Federico saw the doctor come in impeccably dressed in white, with greying hair and a cardboard tray. The only discordant color was the pale blue of his eyes. Federico marked off the time that he spent there in that five-by-five room, with its white walls, white ceiling, white floor, bed, chair, toilet, the white clothes that they gave him to wear, and the uniform of the doctor who approaching him now, looked him in the eye and said, “Communists are pigs.” Calmly, deliberately. In Federico’s brain the sentence struck, rebounded, rang and reverberated like an echo bouncing off of walls or mountains, returning and bouncing back again until it diminishes and fades away. “Communists are pigs... communists are... are... a-a-a-r-r-r-e-e.” Ever since that very first morning when four men dressed in white apprehended him leaving his house (“Shut up or we’ll kill you!”), put him in the car and put a blindfold over his eyes ―sounds, horns, stops where there were probably traffic lights, the speed, the drowsiness― he sensed that his life would change for ever.
He didn’t know when he woke up (it could have been that same day) but as he did, he felt the dazzling whiteness. He checked himself over (“there aren’t any mirrors”) from the tips of his shoes to his neck: white. A few minutes later an old ashen-haired nurse came in, her complexion livid as dead. She closed the door behind her and spoke like a telegram: “This is the only time I will speak to you. I will come three times a day to bring you meals. If you wish to go to the bathroom these will be the only times you can do so. You will go blindfolded.” The nurse put down the tray of food. She left. After the door shut, Federico could hear the echo of the footsteps she had left in his room. He would have liked to have asked her: “What are they going to do to me?”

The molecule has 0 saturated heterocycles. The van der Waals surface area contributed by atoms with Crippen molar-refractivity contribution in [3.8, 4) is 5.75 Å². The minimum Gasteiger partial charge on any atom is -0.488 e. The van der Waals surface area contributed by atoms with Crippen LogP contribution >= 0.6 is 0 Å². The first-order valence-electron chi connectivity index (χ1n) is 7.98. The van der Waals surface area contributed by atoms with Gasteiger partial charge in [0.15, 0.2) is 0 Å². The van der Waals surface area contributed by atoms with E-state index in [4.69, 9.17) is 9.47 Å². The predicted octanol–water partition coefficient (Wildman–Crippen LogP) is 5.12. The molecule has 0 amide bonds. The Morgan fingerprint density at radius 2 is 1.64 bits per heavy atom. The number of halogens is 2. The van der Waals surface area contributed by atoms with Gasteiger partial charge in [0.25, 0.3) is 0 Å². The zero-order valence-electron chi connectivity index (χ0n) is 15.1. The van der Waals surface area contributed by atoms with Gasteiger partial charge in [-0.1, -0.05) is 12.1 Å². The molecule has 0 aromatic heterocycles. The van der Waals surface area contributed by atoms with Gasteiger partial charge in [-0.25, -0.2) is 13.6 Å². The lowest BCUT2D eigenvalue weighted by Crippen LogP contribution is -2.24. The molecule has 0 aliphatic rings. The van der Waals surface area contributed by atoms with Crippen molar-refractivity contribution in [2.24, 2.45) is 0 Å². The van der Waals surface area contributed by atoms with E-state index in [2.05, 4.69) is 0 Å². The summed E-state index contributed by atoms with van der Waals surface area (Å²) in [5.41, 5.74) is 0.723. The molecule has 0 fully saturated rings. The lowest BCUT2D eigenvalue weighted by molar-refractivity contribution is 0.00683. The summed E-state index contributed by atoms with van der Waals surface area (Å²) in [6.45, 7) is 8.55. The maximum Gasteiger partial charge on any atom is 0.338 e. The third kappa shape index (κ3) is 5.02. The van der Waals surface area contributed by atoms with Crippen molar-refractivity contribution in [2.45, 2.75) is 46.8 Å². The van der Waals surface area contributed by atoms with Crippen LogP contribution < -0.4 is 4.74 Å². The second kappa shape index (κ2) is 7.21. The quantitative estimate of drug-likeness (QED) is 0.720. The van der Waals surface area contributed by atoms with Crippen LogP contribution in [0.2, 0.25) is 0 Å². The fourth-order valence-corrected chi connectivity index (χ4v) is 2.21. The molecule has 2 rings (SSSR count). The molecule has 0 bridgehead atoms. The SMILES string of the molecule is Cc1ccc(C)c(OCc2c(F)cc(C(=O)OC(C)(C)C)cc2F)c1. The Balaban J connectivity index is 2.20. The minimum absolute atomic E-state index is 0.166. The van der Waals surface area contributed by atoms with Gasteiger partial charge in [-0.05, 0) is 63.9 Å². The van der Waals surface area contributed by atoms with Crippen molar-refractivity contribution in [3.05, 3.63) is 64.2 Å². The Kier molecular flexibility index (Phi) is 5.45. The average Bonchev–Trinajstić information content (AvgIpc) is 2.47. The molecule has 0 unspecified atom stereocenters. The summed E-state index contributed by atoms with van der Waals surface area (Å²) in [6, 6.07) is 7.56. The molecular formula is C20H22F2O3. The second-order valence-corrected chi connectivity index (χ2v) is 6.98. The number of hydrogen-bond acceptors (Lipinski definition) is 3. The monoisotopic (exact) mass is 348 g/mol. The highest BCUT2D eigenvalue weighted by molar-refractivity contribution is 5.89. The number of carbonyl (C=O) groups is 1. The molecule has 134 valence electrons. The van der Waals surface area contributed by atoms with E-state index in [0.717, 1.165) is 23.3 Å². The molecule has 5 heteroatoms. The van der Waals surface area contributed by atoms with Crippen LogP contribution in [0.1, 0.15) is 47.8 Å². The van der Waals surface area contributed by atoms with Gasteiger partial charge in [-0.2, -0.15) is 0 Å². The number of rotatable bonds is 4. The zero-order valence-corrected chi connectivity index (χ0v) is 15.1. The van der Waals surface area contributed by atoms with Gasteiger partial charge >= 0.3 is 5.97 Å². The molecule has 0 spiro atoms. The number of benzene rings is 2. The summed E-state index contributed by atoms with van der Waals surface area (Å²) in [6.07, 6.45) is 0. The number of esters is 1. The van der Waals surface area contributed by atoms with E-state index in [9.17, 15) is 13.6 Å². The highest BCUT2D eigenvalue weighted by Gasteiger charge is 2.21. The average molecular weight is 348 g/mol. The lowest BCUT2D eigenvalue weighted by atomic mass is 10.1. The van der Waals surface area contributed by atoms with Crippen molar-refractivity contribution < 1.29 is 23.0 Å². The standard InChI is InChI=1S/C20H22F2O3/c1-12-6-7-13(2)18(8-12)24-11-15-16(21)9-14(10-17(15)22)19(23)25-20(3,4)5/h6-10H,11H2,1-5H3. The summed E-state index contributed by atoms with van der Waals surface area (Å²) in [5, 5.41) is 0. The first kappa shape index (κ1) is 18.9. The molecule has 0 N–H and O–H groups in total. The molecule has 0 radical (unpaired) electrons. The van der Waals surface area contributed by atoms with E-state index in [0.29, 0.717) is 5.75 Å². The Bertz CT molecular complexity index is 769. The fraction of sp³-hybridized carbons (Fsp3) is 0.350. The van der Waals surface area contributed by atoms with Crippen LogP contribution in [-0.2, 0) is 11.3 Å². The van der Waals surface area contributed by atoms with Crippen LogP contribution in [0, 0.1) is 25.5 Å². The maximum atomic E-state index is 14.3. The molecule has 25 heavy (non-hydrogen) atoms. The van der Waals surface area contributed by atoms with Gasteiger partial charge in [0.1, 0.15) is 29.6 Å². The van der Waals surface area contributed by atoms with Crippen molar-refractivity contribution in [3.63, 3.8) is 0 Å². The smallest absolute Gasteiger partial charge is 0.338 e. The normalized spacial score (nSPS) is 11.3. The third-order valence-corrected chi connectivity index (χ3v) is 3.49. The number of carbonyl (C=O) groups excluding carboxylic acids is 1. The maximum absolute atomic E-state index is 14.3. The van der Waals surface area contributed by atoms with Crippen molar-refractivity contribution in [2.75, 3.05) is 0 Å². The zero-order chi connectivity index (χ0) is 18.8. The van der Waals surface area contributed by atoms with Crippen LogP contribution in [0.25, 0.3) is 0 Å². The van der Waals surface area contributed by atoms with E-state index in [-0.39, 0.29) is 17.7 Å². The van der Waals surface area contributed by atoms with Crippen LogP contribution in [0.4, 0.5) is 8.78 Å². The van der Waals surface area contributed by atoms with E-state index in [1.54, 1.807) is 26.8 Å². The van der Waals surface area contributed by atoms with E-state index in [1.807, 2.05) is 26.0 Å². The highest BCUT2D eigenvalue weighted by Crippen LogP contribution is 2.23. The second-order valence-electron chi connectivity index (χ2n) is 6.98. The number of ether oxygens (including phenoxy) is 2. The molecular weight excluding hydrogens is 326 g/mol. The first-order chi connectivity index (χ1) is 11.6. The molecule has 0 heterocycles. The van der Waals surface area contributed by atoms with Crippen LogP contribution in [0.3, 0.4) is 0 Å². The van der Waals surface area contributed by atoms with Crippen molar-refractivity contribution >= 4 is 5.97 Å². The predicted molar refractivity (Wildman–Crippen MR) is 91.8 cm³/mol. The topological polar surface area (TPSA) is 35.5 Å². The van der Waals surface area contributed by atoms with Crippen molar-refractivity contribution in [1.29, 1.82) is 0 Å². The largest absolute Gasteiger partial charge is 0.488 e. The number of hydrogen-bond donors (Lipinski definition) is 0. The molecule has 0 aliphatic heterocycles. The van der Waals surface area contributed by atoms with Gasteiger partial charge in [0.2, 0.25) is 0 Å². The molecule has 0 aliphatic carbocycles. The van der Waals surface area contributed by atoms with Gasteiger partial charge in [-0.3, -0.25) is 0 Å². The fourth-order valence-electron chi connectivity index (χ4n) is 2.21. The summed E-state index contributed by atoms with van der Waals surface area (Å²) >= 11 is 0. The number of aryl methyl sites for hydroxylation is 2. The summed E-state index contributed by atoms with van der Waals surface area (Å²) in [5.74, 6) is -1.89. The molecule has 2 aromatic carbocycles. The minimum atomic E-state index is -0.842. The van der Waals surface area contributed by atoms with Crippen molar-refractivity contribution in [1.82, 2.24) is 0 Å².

It would have been useless.
Imagining the worst, and shaking, Federico lifted the napkin that covered the tray: onion soup, white cheese, white fish. “God, it isn’t possible! They’re going to drive me nuts!” He sat down on the bed and pressed his fingertips into his face. He understood; you didn’t have to be a detective to figure it out one way or another: the lock up was a consequence of the interviews and articles on the torture of political prisoners that had appeared in the newspaper two weeks ago, in which he exposed police chiefs at the highest levels as specialists in torture. Of course, that was it. “Now they want to break me, but they aren’t going to touch a hair on my head.”